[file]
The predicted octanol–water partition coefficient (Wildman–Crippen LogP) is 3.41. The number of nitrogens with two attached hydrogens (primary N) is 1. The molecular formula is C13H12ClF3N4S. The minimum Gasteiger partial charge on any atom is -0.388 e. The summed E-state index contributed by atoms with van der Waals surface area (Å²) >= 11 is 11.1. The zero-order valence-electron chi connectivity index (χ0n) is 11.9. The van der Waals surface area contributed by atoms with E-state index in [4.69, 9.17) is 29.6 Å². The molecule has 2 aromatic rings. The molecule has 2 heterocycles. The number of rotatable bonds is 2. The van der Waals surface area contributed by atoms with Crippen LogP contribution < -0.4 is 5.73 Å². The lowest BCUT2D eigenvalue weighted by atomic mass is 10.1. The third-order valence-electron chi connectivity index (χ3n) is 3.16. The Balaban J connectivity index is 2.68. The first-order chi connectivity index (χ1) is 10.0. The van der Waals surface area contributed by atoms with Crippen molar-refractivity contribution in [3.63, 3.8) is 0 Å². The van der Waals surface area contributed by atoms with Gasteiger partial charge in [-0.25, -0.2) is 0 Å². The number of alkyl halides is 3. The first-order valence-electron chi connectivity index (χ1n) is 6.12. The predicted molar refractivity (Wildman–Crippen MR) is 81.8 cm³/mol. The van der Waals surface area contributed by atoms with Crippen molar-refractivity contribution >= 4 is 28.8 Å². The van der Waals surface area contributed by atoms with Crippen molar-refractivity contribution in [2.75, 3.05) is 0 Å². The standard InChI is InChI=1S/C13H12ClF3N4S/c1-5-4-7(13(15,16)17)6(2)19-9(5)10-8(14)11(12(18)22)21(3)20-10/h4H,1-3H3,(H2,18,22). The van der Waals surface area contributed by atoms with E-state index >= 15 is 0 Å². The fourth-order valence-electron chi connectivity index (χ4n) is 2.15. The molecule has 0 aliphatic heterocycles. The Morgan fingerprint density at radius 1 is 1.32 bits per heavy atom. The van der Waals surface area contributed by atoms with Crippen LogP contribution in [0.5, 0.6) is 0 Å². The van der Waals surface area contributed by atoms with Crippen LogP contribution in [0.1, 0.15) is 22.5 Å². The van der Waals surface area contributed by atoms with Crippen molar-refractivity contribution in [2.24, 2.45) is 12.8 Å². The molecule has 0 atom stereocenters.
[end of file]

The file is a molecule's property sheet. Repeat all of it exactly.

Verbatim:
The predicted octanol–water partition coefficient (Wildman–Crippen LogP) is 3.41. The number of nitrogens with two attached hydrogens (primary N) is 1. The molecular formula is C13H12ClF3N4S. The minimum Gasteiger partial charge on any atom is -0.388 e. The summed E-state index contributed by atoms with van der Waals surface area (Å²) >= 11 is 11.1. The zero-order valence-electron chi connectivity index (χ0n) is 11.9. The van der Waals surface area contributed by atoms with E-state index in [4.69, 9.17) is 29.6 Å². The molecule has 2 aromatic rings. The molecule has 2 heterocycles. The number of rotatable bonds is 2. The van der Waals surface area contributed by atoms with Crippen LogP contribution < -0.4 is 5.73 Å². The lowest BCUT2D eigenvalue weighted by atomic mass is 10.1. The third-order valence-electron chi connectivity index (χ3n) is 3.16. The Balaban J connectivity index is 2.68. The first-order chi connectivity index (χ1) is 10.0. The van der Waals surface area contributed by atoms with Crippen molar-refractivity contribution in [3.63, 3.8) is 0 Å². The van der Waals surface area contributed by atoms with Gasteiger partial charge in [-0.25, -0.2) is 0 Å². The number of alkyl halides is 3. The first-order valence-electron chi connectivity index (χ1n) is 6.12. The predicted molar refractivity (Wildman–Crippen MR) is 81.8 cm³/mol. The van der Waals surface area contributed by atoms with Crippen molar-refractivity contribution >= 4 is 28.8 Å². The van der Waals surface area contributed by atoms with Crippen molar-refractivity contribution in [2.75, 3.05) is 0 Å². The standard InChI is InChI=1S/C13H12ClF3N4S/c1-5-4-7(13(15,16)17)6(2)19-9(5)10-8(14)11(12(18)22)21(3)20-10/h4H,1-3H3,(H2,18,22). The van der Waals surface area contributed by atoms with E-state index >= 15 is 0 Å². The fourth-order valence-electron chi connectivity index (χ4n) is 2.15. The molecule has 0 aliphatic heterocycles. The Morgan fingerprint density at radius 1 is 1.32 bits per heavy atom. The van der Waals surface area contributed by atoms with Crippen LogP contribution in [0.5, 0.6) is 0 Å². The van der Waals surface area contributed by atoms with Crippen LogP contribution in [0.1, 0.15) is 22.5 Å². The van der Waals surface area contributed by atoms with Crippen molar-refractivity contribution in [2.24, 2.45) is 12.8 Å². The molecule has 0 atom stereocenters.